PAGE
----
The English language plays tricks when it travels from one country to another, so if you asked me to define a city I’d have to ask you where the city is. Or where you are.
Some days, I’d have to ask you where I am.
In the US, it’s fairly simple: A city’s a place where a lot of people live. How many? Um, yeah, no one’s drawn a clear line to separate it from a town.
In Britain, though, a town has to do more than get big to become a city. And in some cases, it doesn’t even have to get big.
The informal definition
Most people in Britain will tell you that a city has to have a cathedral, although one article I read claims a university will do just as well, and a few people think the town has to gather up a lot of people and convince them to live there.
But in Britain there’s a difference between people thinking of a place as a city and the place formally being one. To really be a city, the place needs the queen or king to wave a magic city-making feather over it.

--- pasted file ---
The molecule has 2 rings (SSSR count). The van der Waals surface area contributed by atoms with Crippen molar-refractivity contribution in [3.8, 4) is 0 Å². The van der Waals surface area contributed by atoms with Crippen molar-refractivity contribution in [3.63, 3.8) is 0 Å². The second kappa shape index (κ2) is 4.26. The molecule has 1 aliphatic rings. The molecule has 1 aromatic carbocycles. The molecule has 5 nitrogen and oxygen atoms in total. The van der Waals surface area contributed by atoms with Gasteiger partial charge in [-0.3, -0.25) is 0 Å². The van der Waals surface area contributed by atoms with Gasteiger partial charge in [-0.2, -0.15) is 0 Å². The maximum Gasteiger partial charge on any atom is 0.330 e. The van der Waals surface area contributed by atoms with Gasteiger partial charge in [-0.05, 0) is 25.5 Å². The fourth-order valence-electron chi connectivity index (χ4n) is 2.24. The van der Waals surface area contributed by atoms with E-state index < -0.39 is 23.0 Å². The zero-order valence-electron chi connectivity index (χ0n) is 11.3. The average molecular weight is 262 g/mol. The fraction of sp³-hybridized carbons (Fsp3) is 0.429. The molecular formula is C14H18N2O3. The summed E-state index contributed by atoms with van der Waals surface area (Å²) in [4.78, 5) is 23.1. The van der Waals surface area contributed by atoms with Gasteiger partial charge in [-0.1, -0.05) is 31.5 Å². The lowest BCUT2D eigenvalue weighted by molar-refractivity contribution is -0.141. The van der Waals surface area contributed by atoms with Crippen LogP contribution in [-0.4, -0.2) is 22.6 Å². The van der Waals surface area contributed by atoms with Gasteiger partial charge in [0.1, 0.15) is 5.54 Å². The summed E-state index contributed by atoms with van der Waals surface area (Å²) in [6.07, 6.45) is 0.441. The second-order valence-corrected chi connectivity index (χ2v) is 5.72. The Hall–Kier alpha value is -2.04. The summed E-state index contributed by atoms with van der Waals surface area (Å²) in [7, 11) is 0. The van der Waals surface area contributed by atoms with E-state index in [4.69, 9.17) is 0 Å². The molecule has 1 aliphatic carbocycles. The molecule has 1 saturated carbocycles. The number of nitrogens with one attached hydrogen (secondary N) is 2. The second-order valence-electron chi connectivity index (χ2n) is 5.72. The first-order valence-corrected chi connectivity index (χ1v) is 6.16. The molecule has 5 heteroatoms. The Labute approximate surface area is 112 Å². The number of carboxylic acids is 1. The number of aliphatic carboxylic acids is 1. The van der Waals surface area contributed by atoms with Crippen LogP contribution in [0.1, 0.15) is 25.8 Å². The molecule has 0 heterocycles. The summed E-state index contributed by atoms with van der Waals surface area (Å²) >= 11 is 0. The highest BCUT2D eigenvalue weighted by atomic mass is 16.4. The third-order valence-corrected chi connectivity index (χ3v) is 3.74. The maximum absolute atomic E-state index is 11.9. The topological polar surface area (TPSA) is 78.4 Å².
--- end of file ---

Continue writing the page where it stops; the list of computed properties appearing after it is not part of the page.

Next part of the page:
Yes, really–except for that business with the magic feather. Because of course the queen or king has the final say over how many cities the country has. If they didn’t, for all we know every cluster of houses would dance around singing, “We’re a city. Look! We’re a city.” Order would break down. Trains would stop running. Long-established recipes would cease to work.
Imagine Britain without its bakewell tarts and victoria sponges.*
So yes, of course officialdom wants to put some limits on the number of cities.
Mind you, the king or queen doesn’t actually make the decisions about which town to citify. Officials do the choosing, but it’s the monarch who waves that feather, presumably while looking entirely serious about it.
Just to confuse the issue, though, any number of towns are governed by bodies that call themselves city councils.
Why do they do that? Possibly because someone has delusions of grandeur and possibly because the language is at war with the country’s endless formalities.
The formal process
Britain’s home to 66 officially recognized cities–50 in England, 6 in Scotland, 5 in Wales, and 5 in Northern Ireland. Not all of them have cathedrals. The belief that they had to comes from a time when building a cathedral really did make you a city. This led to small places like Truro being cities while much bigger industrial centers like Birmingham and Belfast weren’t.